taking a walk in the park and along the beach.  We couldn’t come to California without a walk on the beach, now could we?!  We happened to choose the same beach a large group of children were exploring, looking in the rock pools and along the sand.  When we looked we found no small crabs or marine life nestling there, nor even many shells on the beach itself.  Although there were quite a few ladybirds on the sand.  There was some plump looking seaweed and a few small pieces of driftwood, but not the richness of life I recall from beachcombing as a kid in England.  Makes we wonder if those beaches back home are more devoid of such childhood delights.  I’ll have to have a look next time I’m there.

Perhaps once again the most profound part of our walks though was the smell.  They say smell is the most powerful of the senses.  In many ways we’ve not felt ‘away from home’ while we’ve been travelling – not least perhaps because, like the molluscs, we carry our home with us.  But here in California the smell of the sea reminds us instantly of England, having both grown up by the sea.  The sounds of the crashing waves reinforces the effect.

Swanton Berry Farm on the Californian coast road

Swanton Berry Farm on the Californian coast road

Another delight along the road was when we stopped for lunch at the Swanton Berry Farm.  This place is an absolute must.  An organic berry farm that also sells pumpkins, the shop is amazing.  It’s in what appears to be an old barn.  Down one end there is the ‘shop’ where they sell some of their produce in the form of some delicious fruit pies or vegetable pumpkin curry.  Their strawberry cider was amazing too.  There’s no till or cashier, just a box with lots of small change and a few small notes.  You work out how much your food comes to, put your money in the box and take your own change.  The rest of the space is taken up with an assortment of chairs or settees, coffee tables and full bookshelves with books and games.  It’s like a real community centre.  The books tend to focus on the organic message, what we are doing to our planet through over-consumption, over-manufacture, etc.  A real treat of a place and we were so glad we had stopped there.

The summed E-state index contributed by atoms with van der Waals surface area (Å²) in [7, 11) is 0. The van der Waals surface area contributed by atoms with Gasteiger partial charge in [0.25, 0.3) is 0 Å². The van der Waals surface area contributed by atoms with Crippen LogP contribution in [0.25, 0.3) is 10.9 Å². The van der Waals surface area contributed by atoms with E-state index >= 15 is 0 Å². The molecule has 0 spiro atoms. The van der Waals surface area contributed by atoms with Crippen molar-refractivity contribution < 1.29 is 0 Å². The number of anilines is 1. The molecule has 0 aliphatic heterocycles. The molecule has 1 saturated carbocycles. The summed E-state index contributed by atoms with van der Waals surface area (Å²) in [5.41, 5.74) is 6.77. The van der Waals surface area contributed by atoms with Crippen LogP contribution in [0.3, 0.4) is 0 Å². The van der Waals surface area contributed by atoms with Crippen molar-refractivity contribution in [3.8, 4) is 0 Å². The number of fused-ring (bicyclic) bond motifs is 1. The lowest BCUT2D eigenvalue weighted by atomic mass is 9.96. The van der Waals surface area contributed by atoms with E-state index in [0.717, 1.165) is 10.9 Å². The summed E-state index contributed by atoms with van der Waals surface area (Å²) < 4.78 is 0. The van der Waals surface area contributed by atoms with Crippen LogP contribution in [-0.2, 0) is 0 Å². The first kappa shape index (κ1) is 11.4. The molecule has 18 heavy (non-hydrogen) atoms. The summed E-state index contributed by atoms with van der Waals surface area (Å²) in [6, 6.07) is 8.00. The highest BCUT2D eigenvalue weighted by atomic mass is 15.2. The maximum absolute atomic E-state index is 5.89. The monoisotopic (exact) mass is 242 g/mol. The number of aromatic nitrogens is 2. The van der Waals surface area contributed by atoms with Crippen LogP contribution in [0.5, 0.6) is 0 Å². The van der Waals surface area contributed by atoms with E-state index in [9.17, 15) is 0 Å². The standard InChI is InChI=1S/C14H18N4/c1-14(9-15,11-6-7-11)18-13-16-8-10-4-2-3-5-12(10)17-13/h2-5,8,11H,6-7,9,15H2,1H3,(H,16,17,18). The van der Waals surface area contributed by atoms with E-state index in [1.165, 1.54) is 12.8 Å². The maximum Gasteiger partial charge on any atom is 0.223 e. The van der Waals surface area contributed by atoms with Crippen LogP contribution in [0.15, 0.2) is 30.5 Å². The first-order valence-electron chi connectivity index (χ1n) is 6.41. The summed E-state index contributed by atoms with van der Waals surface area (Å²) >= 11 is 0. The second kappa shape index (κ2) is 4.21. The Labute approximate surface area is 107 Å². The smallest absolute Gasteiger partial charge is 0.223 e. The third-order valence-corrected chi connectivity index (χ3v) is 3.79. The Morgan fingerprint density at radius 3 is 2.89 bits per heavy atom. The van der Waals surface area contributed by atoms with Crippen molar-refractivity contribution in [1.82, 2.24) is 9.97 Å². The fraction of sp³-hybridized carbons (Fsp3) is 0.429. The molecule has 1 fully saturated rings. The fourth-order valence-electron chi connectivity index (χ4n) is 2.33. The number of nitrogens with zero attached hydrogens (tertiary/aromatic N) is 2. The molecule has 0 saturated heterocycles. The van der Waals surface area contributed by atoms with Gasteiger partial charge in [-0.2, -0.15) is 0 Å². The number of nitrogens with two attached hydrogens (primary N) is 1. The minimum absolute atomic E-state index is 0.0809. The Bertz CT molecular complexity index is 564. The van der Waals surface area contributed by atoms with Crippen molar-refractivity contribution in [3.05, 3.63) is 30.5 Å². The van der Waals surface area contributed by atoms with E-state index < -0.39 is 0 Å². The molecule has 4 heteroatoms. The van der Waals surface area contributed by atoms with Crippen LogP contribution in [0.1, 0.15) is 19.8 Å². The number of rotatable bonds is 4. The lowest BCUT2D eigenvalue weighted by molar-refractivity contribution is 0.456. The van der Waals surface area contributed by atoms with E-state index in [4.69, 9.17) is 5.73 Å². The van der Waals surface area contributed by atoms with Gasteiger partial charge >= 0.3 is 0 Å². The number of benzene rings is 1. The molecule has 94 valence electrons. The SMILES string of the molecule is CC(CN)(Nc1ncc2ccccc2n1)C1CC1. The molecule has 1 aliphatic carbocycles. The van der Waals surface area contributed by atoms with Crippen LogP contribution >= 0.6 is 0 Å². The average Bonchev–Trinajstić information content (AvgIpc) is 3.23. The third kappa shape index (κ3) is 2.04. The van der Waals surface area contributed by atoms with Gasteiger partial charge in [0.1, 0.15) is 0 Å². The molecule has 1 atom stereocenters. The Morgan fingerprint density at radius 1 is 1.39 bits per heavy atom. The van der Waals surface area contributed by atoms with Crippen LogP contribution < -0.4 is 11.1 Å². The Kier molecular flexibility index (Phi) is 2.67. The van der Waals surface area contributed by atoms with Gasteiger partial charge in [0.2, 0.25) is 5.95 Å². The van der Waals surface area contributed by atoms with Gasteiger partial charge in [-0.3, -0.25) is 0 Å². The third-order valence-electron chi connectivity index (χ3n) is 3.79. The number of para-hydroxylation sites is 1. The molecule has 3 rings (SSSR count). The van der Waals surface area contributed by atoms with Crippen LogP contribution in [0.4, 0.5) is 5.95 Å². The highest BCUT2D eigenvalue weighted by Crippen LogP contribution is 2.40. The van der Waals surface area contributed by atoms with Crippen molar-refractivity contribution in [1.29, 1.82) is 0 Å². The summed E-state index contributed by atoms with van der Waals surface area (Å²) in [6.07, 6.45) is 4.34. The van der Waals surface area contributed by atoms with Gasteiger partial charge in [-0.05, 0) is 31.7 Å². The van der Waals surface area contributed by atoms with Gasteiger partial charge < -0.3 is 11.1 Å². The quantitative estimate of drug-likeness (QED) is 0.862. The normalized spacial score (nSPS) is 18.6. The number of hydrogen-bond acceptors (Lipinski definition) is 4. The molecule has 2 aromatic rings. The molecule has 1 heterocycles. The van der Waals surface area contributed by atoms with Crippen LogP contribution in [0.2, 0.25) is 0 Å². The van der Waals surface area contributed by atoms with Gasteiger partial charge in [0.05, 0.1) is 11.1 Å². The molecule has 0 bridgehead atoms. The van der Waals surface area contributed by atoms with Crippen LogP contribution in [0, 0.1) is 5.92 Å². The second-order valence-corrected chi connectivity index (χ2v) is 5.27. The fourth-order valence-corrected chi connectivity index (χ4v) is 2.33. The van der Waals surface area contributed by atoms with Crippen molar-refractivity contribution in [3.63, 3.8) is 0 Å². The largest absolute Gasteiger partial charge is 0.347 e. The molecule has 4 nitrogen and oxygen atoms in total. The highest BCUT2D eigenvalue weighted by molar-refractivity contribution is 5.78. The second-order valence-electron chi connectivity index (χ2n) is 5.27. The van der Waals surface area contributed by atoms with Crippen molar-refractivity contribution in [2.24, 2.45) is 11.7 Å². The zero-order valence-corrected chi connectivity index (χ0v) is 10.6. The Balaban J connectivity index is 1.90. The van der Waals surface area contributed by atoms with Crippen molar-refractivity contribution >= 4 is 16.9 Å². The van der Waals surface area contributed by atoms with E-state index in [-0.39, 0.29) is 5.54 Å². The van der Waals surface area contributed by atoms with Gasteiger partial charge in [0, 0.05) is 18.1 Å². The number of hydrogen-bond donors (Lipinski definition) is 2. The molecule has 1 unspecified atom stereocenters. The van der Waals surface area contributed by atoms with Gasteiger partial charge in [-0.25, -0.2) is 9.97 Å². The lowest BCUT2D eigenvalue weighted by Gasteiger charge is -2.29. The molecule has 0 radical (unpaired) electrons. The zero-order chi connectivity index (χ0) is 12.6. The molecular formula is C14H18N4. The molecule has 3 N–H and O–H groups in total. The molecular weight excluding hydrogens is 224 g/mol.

Highway 1 - the Californian coast road - just after the road collapsed

Highway 1 - the Californian coast road - just after the road collapsed

Our journey was not without its drama too.  As we were passing the Santa Monica mountains to our left, and just as we had crossed Bixby Bridge, we saw police lights up ahead.  A few cars were stopped and we pulled in behind them.  Exploring the situation further we found that over half the road had collapsed and fallen down the edge of the mountain at that point.  A local woman just behind us told us she had noticed the level of the road dropping over the last few days and only a few hours earlier it had already dropped by about a foot, so she wasn’t surprised.  The only problem being was that she lived just the other side of the collapsed road and she was now faced with a four hour detour to get home.  It brought to an end the joys of our scenic drive and we too had to take the same four hour detour before we could continue heading south on the highway again.  An hour earlier and we might have got through.  Half an hour earlier and we might have been sliding down the mountainside!!  It takes a while to load but the local newspaper report of the collapse can be found here – Carmel Pine Cone.

Finally, on Friday, we reached Encinitas, close to where we want to be tomorrow to meet up with some car club members, and treated ourselves to a cheap motel for the night, having roughed it a bit the last few nights.

Red faces & radio interviews

13th March 2011 by Helen
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Today has been a variegated day.  We had to take a drive into Santa Cruz to fill up with diesel.  We’ve been taking Highway 1 right along the coast since we left San Fran.  Unfortunately, because it’s not a trucking route, not all the fuel stations sell diesel.  We ran out about three quarters of a mile from the next fuel stop!!  Felt a bit silly having to walk along the road with a jerry can!!

Californian coastline on a dreary rainy day at Santa Cruz

Californian coastline on a dreary rainy day at Santa Cruz

After some shopping and refreshments we took a walk along the coastline.  We both agreed it reminded us of Broadstairs, near our home town of Ramsgate.  Wide, curving road, with very individual and large homes along one side overlooking the sea.  The smell and sound of the crashing of the waves opposite reminded us too of home, all washed down with a drizzle of rain.  We can really understand why California is the agriculture State – a bit like the garden of England (Kent).  The only thing really different is that there seems to be a lot of pretty flowers growing in amongst the grass and there aren’t lots of fences everywhere.  Took some obligatory photos of waves crashing over the rocks.  Actually, rather enjoyed taking the photos, not obligatory at all.

coastline gardens - Santa Cruz

coastline gardens - Santa Cruz

Liked it so much at the campsite last night we went back there again tonight.